On March 21, 2012 at the Belcher Center on the campus of LeTourneau University the LeTourneau Human Trafficking and Modern Day Slavery Symposium was held (see symposium flyer). The purpose of the symposium was to educate and motivate the public to learn about local, national and international human trafficking and modern-day slavery injustices and how the public can help put human trafficking and modern day slavery to an end.
LeTourneau University Assistant Professor of Criminal Justice Paul Rickert, the event organizer, presented a historical overview of slavery in Western Civilization. Rickert, who has been a police officer for 15 years in Virginia and now Texas, has been involved previously in symposia, anti-trafficking legislation, advocacy, and police training in this field. “Many people don’t realize that human trafficking has now surpassed arms trafficking in profitability for criminal organizations,” Rickert said. “This is the second largest and fastest growing criminal activity in the world, generating $32 billion annually.”
His wife, guest speaker Michelle Crawford Rickert is the dean of admissions at Louisiana College School of Law. She discussed a global overview of the current situation of sex trafficking, labor trafficking, chattel slavery and debt bondage. Michelle earned her law degree at George Mason University School of Law, and is pursuing her Masters of Laws degree at the University of London in Legal Philosophy and Human Rights. She is also currently the Managing Editor of the Supreme Court Economic Review at George Mason University School of Law. She has developed and taught several courses on human trafficking, advocated at state and national levels, written laws that have passed in Virginia and has written laws that are before the current Louisiana legislature.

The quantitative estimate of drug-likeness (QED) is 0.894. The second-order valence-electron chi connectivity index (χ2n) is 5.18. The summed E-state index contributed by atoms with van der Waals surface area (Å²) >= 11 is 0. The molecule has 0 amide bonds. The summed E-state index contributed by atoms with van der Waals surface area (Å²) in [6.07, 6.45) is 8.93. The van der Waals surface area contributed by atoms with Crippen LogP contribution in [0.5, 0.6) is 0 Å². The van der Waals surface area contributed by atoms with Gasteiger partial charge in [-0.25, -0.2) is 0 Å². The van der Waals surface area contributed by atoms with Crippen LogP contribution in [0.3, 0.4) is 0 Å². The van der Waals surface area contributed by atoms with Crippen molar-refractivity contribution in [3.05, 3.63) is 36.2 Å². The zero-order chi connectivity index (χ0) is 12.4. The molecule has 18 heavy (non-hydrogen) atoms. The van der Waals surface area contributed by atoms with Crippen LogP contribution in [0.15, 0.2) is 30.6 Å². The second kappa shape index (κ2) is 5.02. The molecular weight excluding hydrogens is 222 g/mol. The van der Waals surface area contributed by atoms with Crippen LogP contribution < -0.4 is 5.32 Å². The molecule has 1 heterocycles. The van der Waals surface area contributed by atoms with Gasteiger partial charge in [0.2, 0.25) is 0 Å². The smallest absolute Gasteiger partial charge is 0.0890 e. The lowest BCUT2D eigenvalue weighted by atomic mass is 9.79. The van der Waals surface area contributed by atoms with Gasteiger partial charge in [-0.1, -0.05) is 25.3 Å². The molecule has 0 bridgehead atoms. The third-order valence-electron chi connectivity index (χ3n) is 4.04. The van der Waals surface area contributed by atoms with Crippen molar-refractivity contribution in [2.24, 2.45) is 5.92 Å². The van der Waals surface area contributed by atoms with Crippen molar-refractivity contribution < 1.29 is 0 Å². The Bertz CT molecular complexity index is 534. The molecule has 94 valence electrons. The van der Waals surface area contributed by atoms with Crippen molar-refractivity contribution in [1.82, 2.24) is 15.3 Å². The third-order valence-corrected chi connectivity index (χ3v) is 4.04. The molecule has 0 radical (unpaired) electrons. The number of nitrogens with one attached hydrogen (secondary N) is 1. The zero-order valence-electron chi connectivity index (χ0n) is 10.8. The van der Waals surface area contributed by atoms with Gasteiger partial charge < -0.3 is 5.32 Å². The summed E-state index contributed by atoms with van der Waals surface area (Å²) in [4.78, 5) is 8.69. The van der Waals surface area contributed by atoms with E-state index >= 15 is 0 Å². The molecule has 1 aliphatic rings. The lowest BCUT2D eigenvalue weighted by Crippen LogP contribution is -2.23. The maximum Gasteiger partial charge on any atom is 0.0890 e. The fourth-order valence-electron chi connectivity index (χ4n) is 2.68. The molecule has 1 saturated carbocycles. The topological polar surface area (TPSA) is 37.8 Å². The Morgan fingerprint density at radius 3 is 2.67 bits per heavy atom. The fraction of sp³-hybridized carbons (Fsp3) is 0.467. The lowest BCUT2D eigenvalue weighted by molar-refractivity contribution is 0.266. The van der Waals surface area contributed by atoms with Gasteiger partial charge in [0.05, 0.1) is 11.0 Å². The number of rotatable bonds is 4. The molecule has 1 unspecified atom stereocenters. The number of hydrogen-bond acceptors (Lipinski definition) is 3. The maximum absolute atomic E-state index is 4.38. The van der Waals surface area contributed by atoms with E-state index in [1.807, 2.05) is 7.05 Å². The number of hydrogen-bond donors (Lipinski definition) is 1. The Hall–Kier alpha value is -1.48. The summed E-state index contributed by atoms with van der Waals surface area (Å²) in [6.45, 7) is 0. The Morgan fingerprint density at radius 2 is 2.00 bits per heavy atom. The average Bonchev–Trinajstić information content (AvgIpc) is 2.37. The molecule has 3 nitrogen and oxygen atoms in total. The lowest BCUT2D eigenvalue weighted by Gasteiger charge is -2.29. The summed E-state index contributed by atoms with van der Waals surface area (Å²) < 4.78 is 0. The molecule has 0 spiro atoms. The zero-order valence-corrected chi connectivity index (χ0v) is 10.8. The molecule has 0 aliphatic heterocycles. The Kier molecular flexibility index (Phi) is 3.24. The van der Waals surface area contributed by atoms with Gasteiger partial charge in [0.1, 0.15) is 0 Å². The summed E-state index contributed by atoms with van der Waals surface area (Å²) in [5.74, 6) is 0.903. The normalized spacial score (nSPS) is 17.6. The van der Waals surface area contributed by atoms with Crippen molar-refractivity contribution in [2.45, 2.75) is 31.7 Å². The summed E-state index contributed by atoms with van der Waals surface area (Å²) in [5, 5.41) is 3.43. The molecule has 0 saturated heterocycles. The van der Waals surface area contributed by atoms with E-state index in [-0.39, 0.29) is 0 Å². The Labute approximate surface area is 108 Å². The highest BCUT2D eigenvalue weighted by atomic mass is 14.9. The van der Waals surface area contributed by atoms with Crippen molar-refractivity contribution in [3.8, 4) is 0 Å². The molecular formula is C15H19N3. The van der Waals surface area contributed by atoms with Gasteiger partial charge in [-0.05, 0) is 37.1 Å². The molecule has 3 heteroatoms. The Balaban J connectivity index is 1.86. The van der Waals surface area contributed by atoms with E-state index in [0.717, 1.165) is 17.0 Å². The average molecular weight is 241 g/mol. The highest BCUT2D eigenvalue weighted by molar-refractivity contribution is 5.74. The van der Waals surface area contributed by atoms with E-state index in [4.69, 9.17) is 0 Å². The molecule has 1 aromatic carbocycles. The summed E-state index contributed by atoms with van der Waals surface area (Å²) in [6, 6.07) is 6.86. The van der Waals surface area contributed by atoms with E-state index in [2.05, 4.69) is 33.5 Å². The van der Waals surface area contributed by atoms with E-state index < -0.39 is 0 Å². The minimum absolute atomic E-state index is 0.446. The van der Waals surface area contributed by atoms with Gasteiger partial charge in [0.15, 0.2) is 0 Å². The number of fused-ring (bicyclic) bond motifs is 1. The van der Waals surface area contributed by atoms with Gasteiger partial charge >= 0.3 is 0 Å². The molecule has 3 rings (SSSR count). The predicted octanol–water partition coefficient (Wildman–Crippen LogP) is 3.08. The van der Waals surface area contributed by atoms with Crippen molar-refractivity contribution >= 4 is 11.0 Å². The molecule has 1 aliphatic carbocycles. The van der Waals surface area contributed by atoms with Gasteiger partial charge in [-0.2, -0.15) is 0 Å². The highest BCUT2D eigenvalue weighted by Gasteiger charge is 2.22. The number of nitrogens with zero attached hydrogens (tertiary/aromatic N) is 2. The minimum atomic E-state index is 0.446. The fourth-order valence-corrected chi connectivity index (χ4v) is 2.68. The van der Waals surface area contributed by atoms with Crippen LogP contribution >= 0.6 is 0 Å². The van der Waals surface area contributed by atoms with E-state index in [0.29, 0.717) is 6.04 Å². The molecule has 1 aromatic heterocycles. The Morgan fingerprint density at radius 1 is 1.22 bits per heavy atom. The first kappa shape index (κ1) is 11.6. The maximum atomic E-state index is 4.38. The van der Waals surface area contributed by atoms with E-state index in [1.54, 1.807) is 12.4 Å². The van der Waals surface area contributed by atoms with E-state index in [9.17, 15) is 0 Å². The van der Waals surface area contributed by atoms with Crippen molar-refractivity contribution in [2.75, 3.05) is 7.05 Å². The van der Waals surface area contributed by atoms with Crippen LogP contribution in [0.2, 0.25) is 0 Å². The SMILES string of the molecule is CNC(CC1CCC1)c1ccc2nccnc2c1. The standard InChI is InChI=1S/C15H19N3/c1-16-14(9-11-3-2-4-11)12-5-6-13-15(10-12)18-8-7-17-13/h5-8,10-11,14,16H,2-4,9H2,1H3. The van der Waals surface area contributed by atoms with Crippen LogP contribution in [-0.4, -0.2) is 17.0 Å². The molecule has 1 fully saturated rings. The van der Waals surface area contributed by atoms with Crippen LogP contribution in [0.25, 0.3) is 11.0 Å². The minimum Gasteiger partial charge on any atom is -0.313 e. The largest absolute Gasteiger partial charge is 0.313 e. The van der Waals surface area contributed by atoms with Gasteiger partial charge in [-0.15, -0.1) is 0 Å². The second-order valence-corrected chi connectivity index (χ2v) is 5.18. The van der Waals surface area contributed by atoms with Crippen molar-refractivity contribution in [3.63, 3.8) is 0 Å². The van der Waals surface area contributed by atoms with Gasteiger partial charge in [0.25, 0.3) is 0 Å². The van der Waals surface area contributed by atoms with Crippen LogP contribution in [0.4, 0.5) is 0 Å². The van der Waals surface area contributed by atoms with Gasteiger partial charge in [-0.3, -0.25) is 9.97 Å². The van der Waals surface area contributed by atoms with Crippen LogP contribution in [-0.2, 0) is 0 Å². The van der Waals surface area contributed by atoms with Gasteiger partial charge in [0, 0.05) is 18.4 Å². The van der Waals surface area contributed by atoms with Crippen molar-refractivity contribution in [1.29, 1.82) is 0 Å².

Jessica Mannon represented pureJUSTICE, a ministry of pureHOPE that seeks to create a world free of sexual exploitation and brokenness. Mannon discussed what God says about justice, how trafficking and exploitation relate to the modern Christian community, the connection between pornography and human trafficking, and embracing individual and collective righteousness as the primary method for seeing God’s justice poured out in society.
Norma Mullican of Refuge of Light discussed aftercare issues associated with the physical, mental and spiritual healing of teenage girls who have been victimized in the “sex trafficking” trade in East Texas. Refuge of Light is a nonprofit organization that seeks to establish a long-term safe house in East Texas.
In response to this multi-faceted, global problem, LeTourneau University has approved a specialization in Human Trafficking within the Criminal Justice degree program. The series of courses would be open to other majors as electives and to those who wish to learn about the issue from an explicitly Christian perspective (for credit or audit). The courses will be online to allow extensive outreach into the Christian community.